Computers in Human Behavior
Volume 54, January 2016, Pages 134–141
My life has become a major distraction from my cell phone: Partner phubbing and relationship satisfaction among romantic partners
James A. Roberts, , Meredith E. David
A valid scale of partner phubbing (Pphubbing) was developed.
Pphubbing was found to have a negative impact on relationship satisfaction.
Cell phone conflict mediated the impact of Pphubbing on relationship satisfaction.
Attachment style moderated the Pphubbing – cell phone conflict relationship.
Pphubbing was found to indirectly impact life satisfaction and depression.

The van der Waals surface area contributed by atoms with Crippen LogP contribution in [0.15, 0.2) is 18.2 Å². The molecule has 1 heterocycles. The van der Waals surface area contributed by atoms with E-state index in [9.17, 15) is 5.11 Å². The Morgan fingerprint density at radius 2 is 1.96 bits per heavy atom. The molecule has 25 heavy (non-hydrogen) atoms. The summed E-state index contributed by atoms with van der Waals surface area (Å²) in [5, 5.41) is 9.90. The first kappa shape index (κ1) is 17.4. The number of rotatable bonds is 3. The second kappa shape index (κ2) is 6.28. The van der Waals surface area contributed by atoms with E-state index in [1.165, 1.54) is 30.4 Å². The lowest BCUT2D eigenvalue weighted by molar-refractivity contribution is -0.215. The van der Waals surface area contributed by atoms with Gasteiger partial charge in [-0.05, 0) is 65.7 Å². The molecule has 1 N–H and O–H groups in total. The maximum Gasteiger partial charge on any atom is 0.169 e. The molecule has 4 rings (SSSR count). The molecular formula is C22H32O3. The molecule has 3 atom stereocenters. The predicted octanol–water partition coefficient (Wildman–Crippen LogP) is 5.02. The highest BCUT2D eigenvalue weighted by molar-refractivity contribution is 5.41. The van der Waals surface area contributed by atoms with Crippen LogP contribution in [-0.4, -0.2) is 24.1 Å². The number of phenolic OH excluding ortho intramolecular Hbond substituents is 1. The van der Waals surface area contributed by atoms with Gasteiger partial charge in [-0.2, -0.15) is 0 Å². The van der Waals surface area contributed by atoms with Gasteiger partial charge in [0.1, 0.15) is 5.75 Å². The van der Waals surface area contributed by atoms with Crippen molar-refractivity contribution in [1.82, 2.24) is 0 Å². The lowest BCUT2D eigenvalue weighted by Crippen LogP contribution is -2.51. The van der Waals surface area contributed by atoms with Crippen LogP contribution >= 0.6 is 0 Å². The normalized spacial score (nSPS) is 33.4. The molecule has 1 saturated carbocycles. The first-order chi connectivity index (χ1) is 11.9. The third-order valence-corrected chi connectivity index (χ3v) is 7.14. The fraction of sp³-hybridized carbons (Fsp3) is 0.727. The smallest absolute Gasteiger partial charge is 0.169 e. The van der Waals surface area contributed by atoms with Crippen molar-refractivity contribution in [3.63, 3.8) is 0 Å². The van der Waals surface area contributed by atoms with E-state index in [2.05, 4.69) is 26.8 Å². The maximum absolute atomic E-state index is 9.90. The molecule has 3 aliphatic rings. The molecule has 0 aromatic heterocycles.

Partner phubbing (Pphubbing) can be best understood as the extent to which an individual uses or is distracted by his/her cell phone while in the company of his/her relationship partner. The present study is the first to investigate the oft-occurring behavior of Pphubbing and its impact on relationship satisfaction and personal well-being. In Study 1, a nine-item scale was developed to measure Pphubbing. The scale was found to be highly reliable and valid. Study 2 assessed the study’s proposed relationships among a sample of 145 adults. Results suggest that Pphubbing’s impact on relationship satisfaction is mediated by conflict over cell phone use. One’s attachment style was found to moderate the Pphubbing – cell phone conflict relationship. Those with anxious attachment styles reported higher levels of cell phone conflict than those with less anxious attachment styles. Importantly, Pphubbing was found to indirectly impact depression through relationship satisfaction and ultimately life satisfaction. Given the ever-increasing use of cell phones to communicate between romantic partners, the present research offers insight into the process by which such use may impact relationship satisfaction and personal well-being. Directions for future research are discussed.
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